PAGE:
As you read this sentence, a human-made object journeys alone in the darkness of interstellar space at a blazing 38,000 miles per hour.
Launched in 1977, the Voyager 1 spacecraft was commissioned to explore the outer regions of our solar system. Flying past Jupiter and Saturn, the spacecraft captured provocative images of these strange and relatively unknown planets and their moons. For the first time, human beings were able to see these planets up close rather than through the lens of an Earth-based telescope.
Three years after liftoff, Voyager 1 completed its primary mission. But those involved in the development of the space probe had something more in mind. They knew Voyager was on a one-way trip. Once it flew past Pluto, there was no possibility of return. So they had given Voyager a secondary mission: to reach out into the mystery of the unknown with a snapshot of human life.
The Voyager team commissioned the creation of a 12-inch golden phonograph record containing curated information about Earth, encased it in a protective aluminum jacket, and attached it to the outside of the spacecraft along with a cartridge and a needle that would allow the record to be played. They etched a diagram of a hydrogen atom to establish a base unit of measurement and symbols showing how to play the glimmering disc. To show where Earth is, they drew a map of our planet’s position in relation to 14 flickering stars called pulsars. Finally, the team included an ultra-pure sample of uranium-238, which decays at a predictable rate, to function as a radioactive clock so that anyone intercepting the spacecraft could decipher how long Voyager 1 had been traveling.
A small team supervised by famed astronomer Carl Sagan decided what the golden record would include. Due to technology constraints, the record could hold only “impressions” of Earth. So the team recorded 55 spoken greetings in different languages. They embedded a written message from U.S. President Jimmy Carter and United Nations Secretary-General Kurt Waldheim. They also included musical selections from different cultures around the world, including Bach compositions, a wedding song from Peru, Aboriginal Australian music, and Chuck Berry’s rock classic “Johnny B. Goode.”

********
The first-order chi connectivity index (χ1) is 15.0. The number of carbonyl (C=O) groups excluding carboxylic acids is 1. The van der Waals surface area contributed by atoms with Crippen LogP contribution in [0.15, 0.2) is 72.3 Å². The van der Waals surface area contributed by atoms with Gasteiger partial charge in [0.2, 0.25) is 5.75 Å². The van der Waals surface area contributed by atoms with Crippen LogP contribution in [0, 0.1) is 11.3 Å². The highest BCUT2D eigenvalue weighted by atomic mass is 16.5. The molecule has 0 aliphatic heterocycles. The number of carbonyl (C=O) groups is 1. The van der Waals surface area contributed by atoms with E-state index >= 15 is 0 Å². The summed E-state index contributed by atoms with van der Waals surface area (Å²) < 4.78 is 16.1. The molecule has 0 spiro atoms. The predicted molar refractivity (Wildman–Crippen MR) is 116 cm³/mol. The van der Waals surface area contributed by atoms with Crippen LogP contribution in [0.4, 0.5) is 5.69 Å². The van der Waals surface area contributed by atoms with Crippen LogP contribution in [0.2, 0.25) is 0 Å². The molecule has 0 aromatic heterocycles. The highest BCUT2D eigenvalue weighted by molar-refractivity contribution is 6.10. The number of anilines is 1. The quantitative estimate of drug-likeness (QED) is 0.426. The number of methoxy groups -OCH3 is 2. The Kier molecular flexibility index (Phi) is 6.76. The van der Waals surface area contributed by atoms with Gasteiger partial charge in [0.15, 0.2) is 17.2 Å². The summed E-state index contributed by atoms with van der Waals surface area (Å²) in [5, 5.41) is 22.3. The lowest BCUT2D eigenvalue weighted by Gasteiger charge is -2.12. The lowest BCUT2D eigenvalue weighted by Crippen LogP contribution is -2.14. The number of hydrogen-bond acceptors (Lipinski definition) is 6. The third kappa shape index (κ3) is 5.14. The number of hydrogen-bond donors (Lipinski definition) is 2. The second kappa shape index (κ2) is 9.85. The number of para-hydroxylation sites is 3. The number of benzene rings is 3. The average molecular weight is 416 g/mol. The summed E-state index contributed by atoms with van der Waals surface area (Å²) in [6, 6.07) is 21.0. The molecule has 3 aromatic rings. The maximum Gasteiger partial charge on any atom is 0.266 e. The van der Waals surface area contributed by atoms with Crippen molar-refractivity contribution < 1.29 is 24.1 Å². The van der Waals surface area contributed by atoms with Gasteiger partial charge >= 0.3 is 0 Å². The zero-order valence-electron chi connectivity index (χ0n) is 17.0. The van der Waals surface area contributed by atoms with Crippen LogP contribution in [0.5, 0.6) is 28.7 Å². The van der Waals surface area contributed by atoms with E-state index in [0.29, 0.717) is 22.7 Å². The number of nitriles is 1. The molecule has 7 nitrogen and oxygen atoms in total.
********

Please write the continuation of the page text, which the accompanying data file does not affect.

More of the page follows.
Finally, they added 116 images of Earth and its inhabitants.
With such a limited number of images, the team tried to represent a vast and diverse array of life on planet Earth, including diagrams of human anatomy, DNA structure, cell division, the color spectrum, animals, plants, insects, landscapes, and varied examples of human culture, including food, architecture, and day-to-day activities. (Some of the images can be found online at voyager.jpl.nasa.gov/golden-record/whats-on-the-record/images/.)
Just as interesting as the images themselves is what they didn’t include. The team decided to leave out all depictions of war, poverty, disease, crime, and ideology.
This wasn’t meant as a calculated deception. Knowing Voyager would take 40,000 years to reach the nearest star with possible habitable planets, the team was hopeful that the version of humanity depicted on the golden record could someday be reality. Also, because this would likely be our first contact with alien life, the team wanted to make the best impression possible. Just like someone on a first date shouldn’t detail their worst attributes and personality traits, they didn’t want to introduce humanity to an advanced alien species by showing the ugly side of humanity.
But they also left out any depictions of religion.